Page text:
When COVID took hold and forced us all into lockdown, as a leader, I knew I had much work to do. Yet, like everyone, I had many many more questions than answers. I had a sense of acute uncertainty—which for me at times took the form of deep anxiety and worry. While experiencing all of this as a person and realizing it was perfectly natural given the circumstances—“feeling the feels” so to speak—I also felt the pressure of needing to show up, lead the team and make consequential decisions in my role as CEO of a global educational training institute. And what I learned was that these two things—authentically feeling difficult emotions and driving forward with vision and energy—can happen together. In fact, such times of massive disruption offer an opportunity as a leader to hone just this, the practice of navigating complex and conflicting circumstances.

For context: our business was severely affected by COVID. The business model we were operating at the time was built largely on delivering live, in-person trainings in a wide array of organizations and communities around the world. This work was led by an extensive global network of highly qualified, certified teachers and partners across scores of countries. Practically overnight, the vast majority of our engagements were canceled for the foreseeable future. As things played out, almost all of our revenue for two whole quarters disappeared. It was also evident that clear thinking, forward vision and decisive action were needed. Our challenge was to ensure we could stabilize the business, meet the moment by offering tools that could be of service to our stakeholders and plan for future success and business continuity given the massively changed ecosystem in which we were operating. But before all of that—and to be perfectly honest here—the question I found myself confronting was, “how to be the leader of an enterprise in the midst of turmoil when I was feeling pretty terrible myself?”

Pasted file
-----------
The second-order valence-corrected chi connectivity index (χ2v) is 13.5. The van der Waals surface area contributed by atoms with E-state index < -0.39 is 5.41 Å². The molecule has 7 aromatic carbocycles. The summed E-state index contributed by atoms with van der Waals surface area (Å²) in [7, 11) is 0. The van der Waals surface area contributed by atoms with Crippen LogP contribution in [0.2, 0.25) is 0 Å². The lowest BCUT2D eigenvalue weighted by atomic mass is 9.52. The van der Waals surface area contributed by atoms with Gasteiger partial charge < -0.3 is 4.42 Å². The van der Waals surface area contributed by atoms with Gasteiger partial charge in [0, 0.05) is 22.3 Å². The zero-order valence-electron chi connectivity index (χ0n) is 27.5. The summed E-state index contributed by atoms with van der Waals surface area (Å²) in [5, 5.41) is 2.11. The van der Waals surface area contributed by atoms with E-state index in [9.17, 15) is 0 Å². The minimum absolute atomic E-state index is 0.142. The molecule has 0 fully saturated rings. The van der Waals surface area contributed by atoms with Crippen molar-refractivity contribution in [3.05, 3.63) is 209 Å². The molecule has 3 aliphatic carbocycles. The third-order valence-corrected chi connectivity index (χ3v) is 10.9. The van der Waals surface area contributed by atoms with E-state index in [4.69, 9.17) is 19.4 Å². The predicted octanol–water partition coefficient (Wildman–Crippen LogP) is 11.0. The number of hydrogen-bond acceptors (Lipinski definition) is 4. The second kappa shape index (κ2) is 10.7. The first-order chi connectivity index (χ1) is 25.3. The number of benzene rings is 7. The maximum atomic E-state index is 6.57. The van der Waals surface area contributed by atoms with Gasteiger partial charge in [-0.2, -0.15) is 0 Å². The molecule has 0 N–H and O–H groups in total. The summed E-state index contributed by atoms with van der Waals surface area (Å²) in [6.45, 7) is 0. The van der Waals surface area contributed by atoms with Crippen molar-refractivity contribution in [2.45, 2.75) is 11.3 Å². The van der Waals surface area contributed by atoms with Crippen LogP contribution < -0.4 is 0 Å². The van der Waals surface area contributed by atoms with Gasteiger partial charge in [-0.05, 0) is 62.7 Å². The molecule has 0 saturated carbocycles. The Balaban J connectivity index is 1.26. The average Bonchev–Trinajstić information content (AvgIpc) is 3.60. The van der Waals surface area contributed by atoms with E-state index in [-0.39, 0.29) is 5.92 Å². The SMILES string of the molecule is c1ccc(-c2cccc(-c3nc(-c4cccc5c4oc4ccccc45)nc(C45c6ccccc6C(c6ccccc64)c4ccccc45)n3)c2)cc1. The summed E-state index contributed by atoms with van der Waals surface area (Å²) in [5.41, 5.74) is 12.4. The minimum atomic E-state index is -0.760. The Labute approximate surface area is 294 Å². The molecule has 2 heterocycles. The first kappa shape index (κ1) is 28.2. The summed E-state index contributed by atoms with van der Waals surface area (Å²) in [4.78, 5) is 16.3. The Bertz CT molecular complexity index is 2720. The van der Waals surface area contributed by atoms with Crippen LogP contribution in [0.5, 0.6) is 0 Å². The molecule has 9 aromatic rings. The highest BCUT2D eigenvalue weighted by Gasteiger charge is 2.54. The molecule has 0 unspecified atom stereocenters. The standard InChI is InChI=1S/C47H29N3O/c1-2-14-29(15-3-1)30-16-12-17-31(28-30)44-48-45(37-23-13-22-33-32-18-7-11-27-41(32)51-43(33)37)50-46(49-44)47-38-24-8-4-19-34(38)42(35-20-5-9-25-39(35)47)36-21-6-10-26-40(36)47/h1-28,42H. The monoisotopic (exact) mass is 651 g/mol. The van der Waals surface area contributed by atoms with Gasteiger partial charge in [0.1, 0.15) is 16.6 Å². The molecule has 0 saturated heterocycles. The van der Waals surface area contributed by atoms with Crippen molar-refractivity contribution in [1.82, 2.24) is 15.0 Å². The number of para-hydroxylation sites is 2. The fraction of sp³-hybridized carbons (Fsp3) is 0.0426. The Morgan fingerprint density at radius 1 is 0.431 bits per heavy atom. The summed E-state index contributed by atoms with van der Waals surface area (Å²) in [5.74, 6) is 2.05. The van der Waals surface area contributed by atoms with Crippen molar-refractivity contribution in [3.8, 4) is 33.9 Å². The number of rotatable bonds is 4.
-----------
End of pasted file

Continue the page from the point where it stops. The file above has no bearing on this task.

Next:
Leading Self

Fortunately, I was able to draw on a deeply talented, dedicated and cohesive team; the support of family and friends; and, importantly, the experience of daily practice of the very things we teach at the institute—mindfulness, meditation, compassion, emotional intelligence, resilience and renewal skills.  All of this was central to helping me and the team at SIYLI navigate the challenges presented by COVID. I’m happy to say that today our business has stabilized and is thriving again. So I thought it might be helpful to share from the perspective of a leader exactly what practices helped me and the team navigate the past year of the COVID pandemic.

The key leadership lessons from this time can be grouped into 3 overarching domains: leading self, leading the team and leading the work. In each of these domains, the following seven insights and practices were foundational in navigating the massive disruptions during this period of time:

It was evident that to show up as a leader to the team and to our stakeholders, I first had to find a way to care for myself so I was in the right mental and emotional state to lead through the crisis. I recalled a quote from the famous leadership thinker Peter Drucker who said, “your first and foremost job as a leader is to take charge of your own energy and then help to orchestrate the energy of those around you.” So I practiced two types of personal energy management during this time:

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